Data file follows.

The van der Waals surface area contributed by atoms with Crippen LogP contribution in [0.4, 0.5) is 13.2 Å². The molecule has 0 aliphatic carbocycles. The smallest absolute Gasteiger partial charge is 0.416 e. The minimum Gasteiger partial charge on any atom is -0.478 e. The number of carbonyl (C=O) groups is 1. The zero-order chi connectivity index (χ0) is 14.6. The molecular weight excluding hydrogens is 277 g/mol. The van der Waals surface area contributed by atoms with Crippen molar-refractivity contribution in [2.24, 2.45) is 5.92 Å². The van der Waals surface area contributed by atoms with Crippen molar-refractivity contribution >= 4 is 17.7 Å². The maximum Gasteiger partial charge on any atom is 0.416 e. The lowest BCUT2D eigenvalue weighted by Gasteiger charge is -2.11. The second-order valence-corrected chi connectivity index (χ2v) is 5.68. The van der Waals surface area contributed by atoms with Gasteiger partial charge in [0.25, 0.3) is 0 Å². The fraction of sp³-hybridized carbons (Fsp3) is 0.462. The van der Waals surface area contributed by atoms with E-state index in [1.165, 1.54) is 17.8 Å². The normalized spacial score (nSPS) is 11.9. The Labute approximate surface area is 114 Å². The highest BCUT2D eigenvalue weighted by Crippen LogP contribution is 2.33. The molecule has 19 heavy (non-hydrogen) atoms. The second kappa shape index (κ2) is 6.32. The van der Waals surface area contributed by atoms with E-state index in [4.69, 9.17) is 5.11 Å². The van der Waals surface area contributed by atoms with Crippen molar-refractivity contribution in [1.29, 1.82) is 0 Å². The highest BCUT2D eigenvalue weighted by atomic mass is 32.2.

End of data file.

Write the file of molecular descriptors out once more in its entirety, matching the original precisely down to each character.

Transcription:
The van der Waals surface area contributed by atoms with Crippen LogP contribution in [0.4, 0.5) is 13.2 Å². The molecule has 0 aliphatic carbocycles. The smallest absolute Gasteiger partial charge is 0.416 e. The minimum Gasteiger partial charge on any atom is -0.478 e. The number of carbonyl (C=O) groups is 1. The zero-order chi connectivity index (χ0) is 14.6. The molecular weight excluding hydrogens is 277 g/mol. The van der Waals surface area contributed by atoms with Crippen molar-refractivity contribution in [2.24, 2.45) is 5.92 Å². The van der Waals surface area contributed by atoms with Crippen molar-refractivity contribution >= 4 is 17.7 Å². The maximum Gasteiger partial charge on any atom is 0.416 e. The lowest BCUT2D eigenvalue weighted by Gasteiger charge is -2.11. The second-order valence-corrected chi connectivity index (χ2v) is 5.68. The van der Waals surface area contributed by atoms with Gasteiger partial charge in [0.25, 0.3) is 0 Å². The fraction of sp³-hybridized carbons (Fsp3) is 0.462. The van der Waals surface area contributed by atoms with E-state index in [1.165, 1.54) is 17.8 Å². The normalized spacial score (nSPS) is 11.9. The Labute approximate surface area is 114 Å². The highest BCUT2D eigenvalue weighted by Crippen LogP contribution is 2.33. The molecule has 19 heavy (non-hydrogen) atoms. The second kappa shape index (κ2) is 6.32. The van der Waals surface area contributed by atoms with E-state index in [4.69, 9.17) is 5.11 Å². The van der Waals surface area contributed by atoms with Crippen molar-refractivity contribution in [1.29, 1.82) is 0 Å². The highest BCUT2D eigenvalue weighted by atomic mass is 32.2.